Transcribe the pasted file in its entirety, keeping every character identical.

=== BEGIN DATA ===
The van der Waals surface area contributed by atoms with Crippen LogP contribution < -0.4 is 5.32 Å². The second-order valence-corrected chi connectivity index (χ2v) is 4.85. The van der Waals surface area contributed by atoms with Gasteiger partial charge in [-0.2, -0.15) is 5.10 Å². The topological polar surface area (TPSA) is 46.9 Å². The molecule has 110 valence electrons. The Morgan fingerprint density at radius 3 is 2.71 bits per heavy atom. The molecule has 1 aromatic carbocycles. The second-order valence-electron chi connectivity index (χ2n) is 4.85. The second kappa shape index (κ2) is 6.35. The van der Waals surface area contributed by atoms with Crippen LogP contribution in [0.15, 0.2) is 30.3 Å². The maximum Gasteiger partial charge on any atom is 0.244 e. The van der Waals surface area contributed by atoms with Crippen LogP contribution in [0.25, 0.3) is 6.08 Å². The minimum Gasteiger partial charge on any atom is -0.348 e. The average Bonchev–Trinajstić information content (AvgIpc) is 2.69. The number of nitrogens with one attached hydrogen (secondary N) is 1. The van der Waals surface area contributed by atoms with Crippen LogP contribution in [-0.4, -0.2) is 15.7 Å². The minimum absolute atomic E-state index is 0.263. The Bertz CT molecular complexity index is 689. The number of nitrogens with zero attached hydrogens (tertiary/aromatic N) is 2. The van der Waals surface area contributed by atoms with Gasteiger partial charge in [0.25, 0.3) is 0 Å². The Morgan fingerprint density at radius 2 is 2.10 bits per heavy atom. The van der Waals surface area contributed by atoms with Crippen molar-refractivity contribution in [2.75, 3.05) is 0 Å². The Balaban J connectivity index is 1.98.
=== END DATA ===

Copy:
The van der Waals surface area contributed by atoms with Crippen LogP contribution < -0.4 is 5.32 Å². The second-order valence-corrected chi connectivity index (χ2v) is 4.85. The van der Waals surface area contributed by atoms with Gasteiger partial charge in [-0.2, -0.15) is 5.10 Å². The topological polar surface area (TPSA) is 46.9 Å². The molecule has 110 valence electrons. The Morgan fingerprint density at radius 3 is 2.71 bits per heavy atom. The molecule has 1 aromatic carbocycles. The second-order valence-electron chi connectivity index (χ2n) is 4.85. The second kappa shape index (κ2) is 6.35. The van der Waals surface area contributed by atoms with Crippen LogP contribution in [0.15, 0.2) is 30.3 Å². The maximum Gasteiger partial charge on any atom is 0.244 e. The van der Waals surface area contributed by atoms with Crippen LogP contribution in [0.25, 0.3) is 6.08 Å². The minimum Gasteiger partial charge on any atom is -0.348 e. The average Bonchev–Trinajstić information content (AvgIpc) is 2.69. The number of nitrogens with one attached hydrogen (secondary N) is 1. The van der Waals surface area contributed by atoms with Crippen LogP contribution in [-0.4, -0.2) is 15.7 Å². The minimum absolute atomic E-state index is 0.263. The Bertz CT molecular complexity index is 689. The number of nitrogens with zero attached hydrogens (tertiary/aromatic N) is 2. The van der Waals surface area contributed by atoms with Gasteiger partial charge in [0.25, 0.3) is 0 Å². The Morgan fingerprint density at radius 2 is 2.10 bits per heavy atom. The van der Waals surface area contributed by atoms with Crippen molar-refractivity contribution in [2.75, 3.05) is 0 Å². The Balaban J connectivity index is 1.98.